“This is an opportunity for students to get a sense of what the college classroom is like before they formally begin their coursework,” Bono said. “I think it’s wonderful for the First Year Center to provide opportunities for faculty to engage with new students during orientation because it reinforces that, at our core, we are an academic institution, and teaching and learning are central to our mission.”
Bono hopes his discussion not only provides an introduction to academic life, but also offers some tangible tools for students as they transition to life on campus.
“I will be debunking some of the common myths about happiness and also showcasing some research on the benefits of exercise and positive emotions and how both of those can be harnessed to strengthen performance on cognitive tasks like exams,” Bono said. “I’ll also highlight some scientific findings that have lent credence to the notion that our happiness depends much more on our mindset and how we react to things than it does on objective circumstances.”
5:15 p.m. Thursday, Aug. 22 • Residential college floors, South 40 — Floor meeting
After they get their room key, charge the laptop and make one last Target run, its time to learn the cheers. Each residential college boasts its own lexicon of songs, chants and cheers. Some are based on popular songs; others are recycled year after year.
“They’re all pretty simple to learn,” said Arts & Sciences senior Tiffini Hyatt, a residential adviser for Lien House in Brookings Residential College. “One favorite goes ‘Kings! Kings! Kings!’”
That cheer is a reference to namesake Robert S. Brookings, who bought the property where the South 40 now sits.
Hyatt will explain that history and more during Thursday’s floor meeting, the first time the floor’s 66 freshmen will meet face to face. Hyatt also will tell them about Brookings’ traditions (Brinner, as in breakfast for dinner) and the Brookings’ mascot, the king (“We don’t like to lord over others, but we do rule,” Hyatt joked). Then it’s off to convocation, where Lien’s 170 freshmen, dressed in blue-and-yellow shirts and paper crowns, will try to out-cheer their neighbors.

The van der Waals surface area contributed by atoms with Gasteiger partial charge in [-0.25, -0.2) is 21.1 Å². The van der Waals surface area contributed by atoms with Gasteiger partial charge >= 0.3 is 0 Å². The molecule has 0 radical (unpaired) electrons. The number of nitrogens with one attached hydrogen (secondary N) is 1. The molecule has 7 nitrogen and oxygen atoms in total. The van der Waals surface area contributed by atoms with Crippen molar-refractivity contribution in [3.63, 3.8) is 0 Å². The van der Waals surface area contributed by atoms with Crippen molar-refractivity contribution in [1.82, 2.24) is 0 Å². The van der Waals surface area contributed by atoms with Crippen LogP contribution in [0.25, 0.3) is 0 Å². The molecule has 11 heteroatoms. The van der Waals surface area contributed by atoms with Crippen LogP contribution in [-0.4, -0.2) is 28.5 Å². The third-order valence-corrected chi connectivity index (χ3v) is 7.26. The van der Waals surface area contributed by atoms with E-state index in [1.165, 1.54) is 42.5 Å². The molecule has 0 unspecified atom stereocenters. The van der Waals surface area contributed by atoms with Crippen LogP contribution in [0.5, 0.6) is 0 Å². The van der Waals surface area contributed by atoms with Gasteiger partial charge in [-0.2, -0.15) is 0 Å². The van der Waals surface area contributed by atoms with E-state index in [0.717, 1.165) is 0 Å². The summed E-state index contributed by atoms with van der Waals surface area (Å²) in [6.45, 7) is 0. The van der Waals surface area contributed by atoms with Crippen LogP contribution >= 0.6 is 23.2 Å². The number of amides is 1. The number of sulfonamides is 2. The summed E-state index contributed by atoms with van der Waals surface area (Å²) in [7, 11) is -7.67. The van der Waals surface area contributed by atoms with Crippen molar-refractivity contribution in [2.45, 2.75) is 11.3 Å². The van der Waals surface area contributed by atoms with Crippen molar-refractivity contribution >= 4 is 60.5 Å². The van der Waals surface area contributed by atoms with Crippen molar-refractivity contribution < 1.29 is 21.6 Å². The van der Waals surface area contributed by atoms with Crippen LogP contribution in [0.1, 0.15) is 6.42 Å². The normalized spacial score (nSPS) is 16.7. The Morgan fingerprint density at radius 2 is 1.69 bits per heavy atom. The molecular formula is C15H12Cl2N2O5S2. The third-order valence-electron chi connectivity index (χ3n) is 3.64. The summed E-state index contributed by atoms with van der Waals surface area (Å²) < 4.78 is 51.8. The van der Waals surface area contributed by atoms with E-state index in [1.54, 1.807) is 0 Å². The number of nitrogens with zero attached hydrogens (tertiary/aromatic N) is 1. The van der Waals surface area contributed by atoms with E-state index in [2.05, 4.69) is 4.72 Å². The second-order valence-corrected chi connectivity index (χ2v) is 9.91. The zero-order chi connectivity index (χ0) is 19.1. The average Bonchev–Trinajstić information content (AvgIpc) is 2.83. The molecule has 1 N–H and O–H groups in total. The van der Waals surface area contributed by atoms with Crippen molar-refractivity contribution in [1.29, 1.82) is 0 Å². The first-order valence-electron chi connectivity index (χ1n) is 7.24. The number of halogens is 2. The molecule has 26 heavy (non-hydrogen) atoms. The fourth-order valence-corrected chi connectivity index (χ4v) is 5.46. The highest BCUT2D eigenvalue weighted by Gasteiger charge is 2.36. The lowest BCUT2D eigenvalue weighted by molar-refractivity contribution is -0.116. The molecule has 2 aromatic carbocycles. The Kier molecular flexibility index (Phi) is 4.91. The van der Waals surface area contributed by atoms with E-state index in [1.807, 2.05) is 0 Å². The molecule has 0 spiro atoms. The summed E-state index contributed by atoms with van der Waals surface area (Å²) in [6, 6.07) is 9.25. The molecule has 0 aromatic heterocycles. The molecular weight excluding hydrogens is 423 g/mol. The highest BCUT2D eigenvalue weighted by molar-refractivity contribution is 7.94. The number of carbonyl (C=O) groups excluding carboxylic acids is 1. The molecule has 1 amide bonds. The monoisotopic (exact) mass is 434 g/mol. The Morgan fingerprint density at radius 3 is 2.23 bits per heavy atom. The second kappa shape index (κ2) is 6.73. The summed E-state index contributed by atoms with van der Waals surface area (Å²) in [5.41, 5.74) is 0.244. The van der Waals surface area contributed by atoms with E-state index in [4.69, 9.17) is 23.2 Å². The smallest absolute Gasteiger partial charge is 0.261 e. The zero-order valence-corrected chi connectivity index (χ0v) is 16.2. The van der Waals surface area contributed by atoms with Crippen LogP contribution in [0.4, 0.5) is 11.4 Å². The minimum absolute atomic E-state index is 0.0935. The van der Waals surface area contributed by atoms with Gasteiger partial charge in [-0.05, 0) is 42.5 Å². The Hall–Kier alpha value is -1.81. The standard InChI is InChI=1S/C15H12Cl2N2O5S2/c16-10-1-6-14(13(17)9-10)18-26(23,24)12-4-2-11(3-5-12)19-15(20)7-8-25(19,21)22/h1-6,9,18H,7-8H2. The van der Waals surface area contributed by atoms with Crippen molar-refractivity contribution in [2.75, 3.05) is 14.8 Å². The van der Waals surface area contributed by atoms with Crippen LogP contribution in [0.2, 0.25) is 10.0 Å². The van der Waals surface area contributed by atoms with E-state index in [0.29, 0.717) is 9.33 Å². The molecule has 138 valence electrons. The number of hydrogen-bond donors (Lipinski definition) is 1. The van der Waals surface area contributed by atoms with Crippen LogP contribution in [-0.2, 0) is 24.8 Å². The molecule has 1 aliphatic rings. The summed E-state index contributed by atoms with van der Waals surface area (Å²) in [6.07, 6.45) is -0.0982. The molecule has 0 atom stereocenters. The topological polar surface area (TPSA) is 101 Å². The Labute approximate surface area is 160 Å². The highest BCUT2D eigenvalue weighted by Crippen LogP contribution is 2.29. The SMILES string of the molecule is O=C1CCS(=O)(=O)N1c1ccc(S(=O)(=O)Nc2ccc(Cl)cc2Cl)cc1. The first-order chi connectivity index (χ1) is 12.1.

“It’s important to build that res college pride,” Hyatt said. “We spend a lot of time focusing on that first year because it is such a transition. And a huge part of that is making them feel like they are part of this community. Looking back, I may not have been best friends with everyone on my freshman floor, but I felt comfortable. It was the place where I belonged.”
7:30 p.m. Thursday, Aug. 22 • Athletic Complex — Convocation
Arts & Sciences senior Reggie Gacad will never forget his first convocation.
“It was crazy,” Gacad said. “I was not prepared for the spirit there or the noise. My eardrums felt like they were going to burst because of the cheering.”
Inspired by his Bear Beginnings experience, Gacad volunteered to serve as a Washington University Student Associate and later joined the First Year Center Executive Board. This year, he will speak at convocation. Gacad is both honored and, frankly, intimidated.
“The speakers before me were all so accomplished,” Gacad said. “So I did a lot of soul searching. And I realized that what I had to say is that it’s okay to not know what you are going to do. And it’s okay if you have a plan and that plan doesn’t work. The important thing is to put yourself out there. That’s the experience I’ve had at Washington University.”